Getting There Is Half The Fun (Part Two)

While my departure from the US was an adventure all its own, my trip through New Zealand to meet my host family was equally as blog-worthy. En route to Auckland I met my first potential traveling companion, Stephanie, who also happened to be sitting next to me on the plane. She was also traveling alone, headed to Auckland to spend several months student teaching before heading back to the States in early January. We chatted about our plans, then exchanged names and agreed to maybe work out some trips via Facebook. While she seemed a bit disappointed when she found out I couldn’t scuba dive and hadn’t brought my wetsuit with me to New Zealand, I didn’t feel too bad since this was also coming from someone who had brought her electric guitar with her on her 3-month study abroad trip. It didn’t really matter though – meeting someone who wanted to maybe, possibly meet up sometime and potentially travel somewhere made me feel like I was actually a real traveler!

Meanwhile, the view flying into Auckland was one of the most beautiful things I have ever seen, and it was barely even light outside. Even at 6:00 in the morning, the sky was slowly starting to brighten over dense green hills that dipped into lagoons and rolled into the sea. It was like flying over an island rainforest mixed with hints of marshland, and everywhere the most verdent, intense green you have ever seen. I wish I’d had the window seat so I could have taken a picture!

The negative side of seeing New Zealand for the first time was that it reminded me I still had to actually get into the country. Would I have to go through the same trouble I had in the US when I tried to get through New Zealand Customs? I picked up my backpack from baggage claim (my bags are always last), then cautiously approached the tanned, chiseled, Adonis-like Customs agent waiting to see my passport and customs declaration form. And then, he didn’t even bother looking for my visa – he simply asked if I had one (“Yes.”).  After that, our conversation went something like,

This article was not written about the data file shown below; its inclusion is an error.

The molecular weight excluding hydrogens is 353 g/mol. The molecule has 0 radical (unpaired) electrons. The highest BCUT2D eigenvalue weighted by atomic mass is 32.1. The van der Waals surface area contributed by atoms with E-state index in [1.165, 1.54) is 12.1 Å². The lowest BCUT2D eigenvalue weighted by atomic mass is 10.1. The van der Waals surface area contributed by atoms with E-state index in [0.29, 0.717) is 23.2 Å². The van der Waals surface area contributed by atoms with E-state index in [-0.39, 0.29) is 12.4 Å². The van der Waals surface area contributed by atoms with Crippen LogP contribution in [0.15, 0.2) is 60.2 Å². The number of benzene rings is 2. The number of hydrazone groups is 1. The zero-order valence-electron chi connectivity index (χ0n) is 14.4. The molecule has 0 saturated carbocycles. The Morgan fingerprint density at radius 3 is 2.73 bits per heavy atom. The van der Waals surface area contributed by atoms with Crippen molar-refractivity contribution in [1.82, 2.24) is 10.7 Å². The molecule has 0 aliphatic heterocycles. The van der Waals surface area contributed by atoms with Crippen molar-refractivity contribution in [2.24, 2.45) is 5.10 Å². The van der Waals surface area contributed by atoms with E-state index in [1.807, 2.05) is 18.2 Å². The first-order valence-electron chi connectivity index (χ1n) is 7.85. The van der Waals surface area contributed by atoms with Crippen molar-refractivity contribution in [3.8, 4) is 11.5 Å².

“Where’re yah goin?”

“Gisborne”

“Ah, Gis-buhn! (emphasis on the correct pronunciation) What’re yeh doin’ theya?”

“Actually, working on a ranch!”

“(laughs at me) We call that a fahm, heeya!” (awkward laugh from me)…then, “Oy, I heeyah them boys in Gisbuhn ah hahd ones!”

(more awkward nervous giggles from me, more small talk about how it’s “very different work” that I’d be doing) and then as I walk away, “Welcome to New Zealand. And oy, watch out fah them Guzzy boys!”

…nothing like getting laughed at in your first 15 minutes in a country by one of the most beautiful men you have ever seen. I could pretty much do anything with confidence after that! That’s the thing with the language here –  we may all speak English, but I can never tell whether someone’s being serious, sarcastic, or having a laugh at my expense. In the previous exchange, I’m guessing it was probably all of the above. Kiwis 1, Claire 0.

In fact, the only difficulty I encountered while trying to enter the country was not related to my passport, my visa, my bagagge or even my “proof of sufficient funds” that I had been so desperately worried about. No, the thing New Zealand Customs found most suspicious about me? My hiking boots. New Zealand is particularly protective of it native wildlife, and therefore keeps strict control over items that could be biohazards. In my case, I had declared on my customs form that I was not bringing into the country any shoes or boots that had been worn in a forest or farm overseas. Upon x-ray examination of my bag however, it became clear that I did in fact have hiking boots in my bag. I suffered the scathing looks of the x-ray technicians and customs agents until I got a chance to explain that they were brand new and had never been worn. The agent(s) seemed to believe me, and I snatched my bag and nearly ran through the sliding glass doors into the arrivals terminal of Auckland International.